This pollution poses demonstrated risks to aquatic ecosystems, human health and productive activities. For example, high levels of nitrates in water can cause “blue baby syndrome”, a potentially fatal illness in infants. 

In Organization for Economic Co-operation and Development (OECD) countries alone, the environmental and social costs of water pollution caused by agriculture are estimated to exceed billions of dollars annually.

And, over the last 20 years, a new class of agricultural pollutants has emerged in the form of veterinary medicines (antibiotics, vaccines and growth promoters), which move from farms through water to ecosystems and drinking water sources. 

But there are ways to deal with these issues, the report finds.

Policies and incentives

The right policies and incentives can encourage diets that are more sustainable and healthy and so moderate increases in food demand. For example, financial incentives such as taxes and subsidies on food and coupons for consumers positively influence dietary behavior. Food losses and waste should be reduced to minimize the waste of resources and associated environmental impacts. 

A broader range of measures policy measures addressing other areas has also evolved. Recent analyses suggest that a combination of approaches (regulations, economic incentives and information) works better than regulations alone. 

On-farm responses

On-farm practices in crop production, livestock and aquaculture are crucial for preventing pollution. In crop production, management measures for reducing the risk of water pollution due to organic and inorganic fertilizers and pesticides include limiting and optimizing the type, amount and timing of applications to crops. 

Establishing protection zones along surface watercourses, within farms and in buffer zones around farms, have been shown to be effective in reducing pollution migration to water bodies. 

Also, efficient irrigation schemes will reduce water return flows and therefore can greatly reduce the migration of fertilizers and pesticides to water bodies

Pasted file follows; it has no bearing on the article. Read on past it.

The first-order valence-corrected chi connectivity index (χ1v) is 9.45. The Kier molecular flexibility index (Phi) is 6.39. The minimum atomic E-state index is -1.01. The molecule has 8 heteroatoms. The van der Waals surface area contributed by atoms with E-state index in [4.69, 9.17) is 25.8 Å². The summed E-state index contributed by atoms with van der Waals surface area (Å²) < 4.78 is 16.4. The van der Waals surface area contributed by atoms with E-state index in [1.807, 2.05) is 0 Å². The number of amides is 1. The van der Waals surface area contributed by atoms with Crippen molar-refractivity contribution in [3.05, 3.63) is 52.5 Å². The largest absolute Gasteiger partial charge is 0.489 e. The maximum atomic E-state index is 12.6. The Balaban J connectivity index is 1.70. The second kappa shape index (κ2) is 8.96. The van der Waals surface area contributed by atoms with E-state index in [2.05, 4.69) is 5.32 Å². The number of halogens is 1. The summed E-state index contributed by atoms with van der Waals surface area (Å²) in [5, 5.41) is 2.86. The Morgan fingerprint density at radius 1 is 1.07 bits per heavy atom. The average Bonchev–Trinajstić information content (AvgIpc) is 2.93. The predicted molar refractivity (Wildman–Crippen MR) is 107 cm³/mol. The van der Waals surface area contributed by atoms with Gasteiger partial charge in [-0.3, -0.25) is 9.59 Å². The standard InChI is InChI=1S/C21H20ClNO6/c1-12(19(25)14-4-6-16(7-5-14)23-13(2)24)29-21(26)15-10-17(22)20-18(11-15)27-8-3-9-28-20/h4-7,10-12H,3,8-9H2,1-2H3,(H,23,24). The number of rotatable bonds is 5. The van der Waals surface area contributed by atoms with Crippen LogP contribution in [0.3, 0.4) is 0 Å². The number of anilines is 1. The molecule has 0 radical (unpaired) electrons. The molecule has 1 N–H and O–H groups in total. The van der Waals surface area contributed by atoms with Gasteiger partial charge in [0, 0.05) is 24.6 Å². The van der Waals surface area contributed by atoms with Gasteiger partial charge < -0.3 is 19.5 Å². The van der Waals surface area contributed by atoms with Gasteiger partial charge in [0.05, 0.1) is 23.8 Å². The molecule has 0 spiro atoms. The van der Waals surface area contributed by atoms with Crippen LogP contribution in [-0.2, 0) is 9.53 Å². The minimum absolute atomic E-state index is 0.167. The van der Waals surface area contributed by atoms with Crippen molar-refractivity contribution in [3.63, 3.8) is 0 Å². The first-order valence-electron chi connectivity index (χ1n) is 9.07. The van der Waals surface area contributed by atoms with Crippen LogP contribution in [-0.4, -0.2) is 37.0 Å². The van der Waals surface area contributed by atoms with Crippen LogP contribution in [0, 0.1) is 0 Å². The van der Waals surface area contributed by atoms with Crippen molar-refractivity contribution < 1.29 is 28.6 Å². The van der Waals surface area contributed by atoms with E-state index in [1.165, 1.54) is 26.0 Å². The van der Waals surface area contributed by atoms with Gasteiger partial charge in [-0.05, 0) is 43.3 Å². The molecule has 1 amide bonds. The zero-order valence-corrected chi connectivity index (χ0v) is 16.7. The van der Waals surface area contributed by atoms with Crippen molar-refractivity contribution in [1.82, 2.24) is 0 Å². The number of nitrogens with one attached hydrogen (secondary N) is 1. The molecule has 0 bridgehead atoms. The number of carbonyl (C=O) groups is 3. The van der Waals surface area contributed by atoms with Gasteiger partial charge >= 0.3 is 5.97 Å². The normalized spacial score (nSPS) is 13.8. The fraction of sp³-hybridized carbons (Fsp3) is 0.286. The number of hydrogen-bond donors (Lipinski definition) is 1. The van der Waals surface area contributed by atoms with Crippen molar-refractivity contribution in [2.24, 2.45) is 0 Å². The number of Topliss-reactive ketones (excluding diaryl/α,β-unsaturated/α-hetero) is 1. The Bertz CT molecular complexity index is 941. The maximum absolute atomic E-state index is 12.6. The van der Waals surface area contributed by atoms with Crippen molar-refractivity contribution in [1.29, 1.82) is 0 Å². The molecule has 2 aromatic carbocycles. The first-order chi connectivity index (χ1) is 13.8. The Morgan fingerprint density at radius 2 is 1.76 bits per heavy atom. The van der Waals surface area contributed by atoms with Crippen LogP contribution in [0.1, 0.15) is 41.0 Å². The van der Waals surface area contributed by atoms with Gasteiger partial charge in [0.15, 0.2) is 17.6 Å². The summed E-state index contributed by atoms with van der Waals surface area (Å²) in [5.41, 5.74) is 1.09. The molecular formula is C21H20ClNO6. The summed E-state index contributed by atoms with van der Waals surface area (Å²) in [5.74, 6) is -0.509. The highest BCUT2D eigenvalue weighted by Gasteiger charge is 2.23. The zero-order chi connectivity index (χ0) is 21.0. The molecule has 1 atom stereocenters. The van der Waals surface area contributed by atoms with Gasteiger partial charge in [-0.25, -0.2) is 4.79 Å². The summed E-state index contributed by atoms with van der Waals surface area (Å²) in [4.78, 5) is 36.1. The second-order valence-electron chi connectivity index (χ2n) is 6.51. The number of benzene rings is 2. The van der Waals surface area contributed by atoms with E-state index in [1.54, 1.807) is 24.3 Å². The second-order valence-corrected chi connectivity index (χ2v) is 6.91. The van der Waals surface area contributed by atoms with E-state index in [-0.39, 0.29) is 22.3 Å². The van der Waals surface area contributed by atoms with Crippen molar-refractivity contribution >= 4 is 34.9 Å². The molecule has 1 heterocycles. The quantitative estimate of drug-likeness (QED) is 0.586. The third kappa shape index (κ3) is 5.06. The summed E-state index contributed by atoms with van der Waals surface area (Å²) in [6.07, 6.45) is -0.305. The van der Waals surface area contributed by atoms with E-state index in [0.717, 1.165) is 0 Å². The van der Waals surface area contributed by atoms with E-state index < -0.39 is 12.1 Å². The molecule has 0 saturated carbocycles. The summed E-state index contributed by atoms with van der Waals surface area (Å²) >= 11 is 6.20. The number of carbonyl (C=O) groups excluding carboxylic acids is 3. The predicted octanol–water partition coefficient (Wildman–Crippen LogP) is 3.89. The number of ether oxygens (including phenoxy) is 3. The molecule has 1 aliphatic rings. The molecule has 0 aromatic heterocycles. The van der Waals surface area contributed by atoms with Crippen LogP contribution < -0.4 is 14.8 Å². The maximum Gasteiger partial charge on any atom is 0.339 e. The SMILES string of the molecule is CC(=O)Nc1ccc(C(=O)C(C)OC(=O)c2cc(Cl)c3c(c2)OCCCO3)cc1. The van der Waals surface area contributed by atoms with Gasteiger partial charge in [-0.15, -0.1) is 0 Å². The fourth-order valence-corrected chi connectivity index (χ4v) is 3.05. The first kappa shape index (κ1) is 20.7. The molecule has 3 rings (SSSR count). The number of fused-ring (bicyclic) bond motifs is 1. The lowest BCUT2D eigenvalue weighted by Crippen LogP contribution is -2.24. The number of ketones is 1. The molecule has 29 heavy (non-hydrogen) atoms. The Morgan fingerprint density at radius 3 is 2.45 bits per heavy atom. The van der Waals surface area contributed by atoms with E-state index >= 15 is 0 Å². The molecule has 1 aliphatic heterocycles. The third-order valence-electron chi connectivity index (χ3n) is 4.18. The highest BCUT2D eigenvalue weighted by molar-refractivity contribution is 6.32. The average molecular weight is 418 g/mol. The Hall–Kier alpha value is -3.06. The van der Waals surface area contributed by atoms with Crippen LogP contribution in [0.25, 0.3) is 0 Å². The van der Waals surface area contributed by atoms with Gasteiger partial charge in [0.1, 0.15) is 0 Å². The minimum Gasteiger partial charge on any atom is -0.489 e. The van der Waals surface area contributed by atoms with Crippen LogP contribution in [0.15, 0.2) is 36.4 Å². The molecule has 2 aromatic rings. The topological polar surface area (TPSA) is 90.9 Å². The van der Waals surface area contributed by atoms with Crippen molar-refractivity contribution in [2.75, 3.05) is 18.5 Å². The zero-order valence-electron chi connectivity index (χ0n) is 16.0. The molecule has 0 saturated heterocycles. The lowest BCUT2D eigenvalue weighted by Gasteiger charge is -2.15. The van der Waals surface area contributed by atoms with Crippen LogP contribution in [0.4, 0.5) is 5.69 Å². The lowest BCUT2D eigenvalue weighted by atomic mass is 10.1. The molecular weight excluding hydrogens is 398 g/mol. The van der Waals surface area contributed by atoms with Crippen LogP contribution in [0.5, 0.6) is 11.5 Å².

Off-farm responses

The best way of mitigating pressures on aquatic ecosystems is to avoid or limit the export of pollutants. Simple off-farm techniques, such as riparian buffer strips or constructed wetlands, can cost-effectively reduce loads entering surface water bodies.

Buffer strips are a well-established technology. Vegetated filter strips at the margins of farms and along rivers are effective in decreasing concentrations of pollutants entering waterways. 

Integrated systems in which crops, vegetables, livestock, trees and fish are managed collectively can increase production stability, resource use efficiency and environmental sustainability. Integrated farming ensures that waste from one enterprise becomes inputs to another, thereby helping to optimize the use of resources and reduce pollution.

Before any action, to design cost-effective measures for preventing pollution and mitigating risks, managers, planners and lawmakers need to know the state of aquatic ecosystems, the nature and dynamics of the drivers and pressures that lead to water-quality degradation, and the impacts of such degradation on human health and the environment.

“This report lays out many ways to reduce pollution through tried-and-tested methods, as well as emerging options,” said Mansur. “We now have to step up the pace of our efforts to meet the goal of the 2030 Agenda to provide a more-sustainable and fairer world for all.”

Download the Executive Summary Here >>